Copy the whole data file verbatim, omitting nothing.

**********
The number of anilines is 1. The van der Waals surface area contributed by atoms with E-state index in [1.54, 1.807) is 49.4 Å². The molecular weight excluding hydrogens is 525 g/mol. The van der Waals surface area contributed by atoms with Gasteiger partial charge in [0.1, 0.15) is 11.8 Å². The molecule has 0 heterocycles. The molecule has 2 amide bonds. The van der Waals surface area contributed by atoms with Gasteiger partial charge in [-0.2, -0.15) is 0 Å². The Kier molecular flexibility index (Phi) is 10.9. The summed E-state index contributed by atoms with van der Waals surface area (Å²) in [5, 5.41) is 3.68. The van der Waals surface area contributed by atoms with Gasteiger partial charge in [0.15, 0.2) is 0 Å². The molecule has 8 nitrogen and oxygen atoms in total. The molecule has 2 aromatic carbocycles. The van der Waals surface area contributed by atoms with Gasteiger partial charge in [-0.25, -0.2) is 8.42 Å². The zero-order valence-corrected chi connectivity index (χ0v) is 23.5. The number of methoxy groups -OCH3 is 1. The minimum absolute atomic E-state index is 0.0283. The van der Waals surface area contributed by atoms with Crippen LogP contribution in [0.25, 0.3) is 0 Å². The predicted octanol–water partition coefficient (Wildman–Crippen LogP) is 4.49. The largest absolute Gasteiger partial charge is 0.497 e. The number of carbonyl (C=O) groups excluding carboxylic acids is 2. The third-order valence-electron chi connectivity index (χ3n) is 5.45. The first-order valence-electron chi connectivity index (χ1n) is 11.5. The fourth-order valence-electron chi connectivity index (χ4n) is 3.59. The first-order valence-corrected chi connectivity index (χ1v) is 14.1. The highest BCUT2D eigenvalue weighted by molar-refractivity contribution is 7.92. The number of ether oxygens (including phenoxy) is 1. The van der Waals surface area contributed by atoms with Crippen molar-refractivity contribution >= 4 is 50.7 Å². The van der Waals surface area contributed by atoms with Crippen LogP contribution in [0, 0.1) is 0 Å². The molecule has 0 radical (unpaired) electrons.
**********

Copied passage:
The number of anilines is 1. The van der Waals surface area contributed by atoms with E-state index in [1.54, 1.807) is 49.4 Å². The molecular weight excluding hydrogens is 525 g/mol. The van der Waals surface area contributed by atoms with Gasteiger partial charge in [0.1, 0.15) is 11.8 Å². The molecule has 0 heterocycles. The molecule has 2 amide bonds. The van der Waals surface area contributed by atoms with Gasteiger partial charge in [-0.2, -0.15) is 0 Å². The Kier molecular flexibility index (Phi) is 10.9. The summed E-state index contributed by atoms with van der Waals surface area (Å²) in [5, 5.41) is 3.68. The van der Waals surface area contributed by atoms with Gasteiger partial charge in [0.15, 0.2) is 0 Å². The molecule has 8 nitrogen and oxygen atoms in total. The molecule has 2 aromatic carbocycles. The van der Waals surface area contributed by atoms with Gasteiger partial charge in [-0.25, -0.2) is 8.42 Å². The zero-order valence-corrected chi connectivity index (χ0v) is 23.5. The number of methoxy groups -OCH3 is 1. The minimum absolute atomic E-state index is 0.0283. The van der Waals surface area contributed by atoms with Crippen LogP contribution in [0.25, 0.3) is 0 Å². The predicted octanol–water partition coefficient (Wildman–Crippen LogP) is 4.49. The largest absolute Gasteiger partial charge is 0.497 e. The number of carbonyl (C=O) groups excluding carboxylic acids is 2. The third-order valence-electron chi connectivity index (χ3n) is 5.45. The first-order valence-electron chi connectivity index (χ1n) is 11.5. The fourth-order valence-electron chi connectivity index (χ4n) is 3.59. The first-order valence-corrected chi connectivity index (χ1v) is 14.1. The highest BCUT2D eigenvalue weighted by molar-refractivity contribution is 7.92. The number of ether oxygens (including phenoxy) is 1. The van der Waals surface area contributed by atoms with Crippen molar-refractivity contribution >= 4 is 50.7 Å². The van der Waals surface area contributed by atoms with Crippen LogP contribution in [0, 0.1) is 0 Å². The molecule has 0 radical (unpaired) electrons.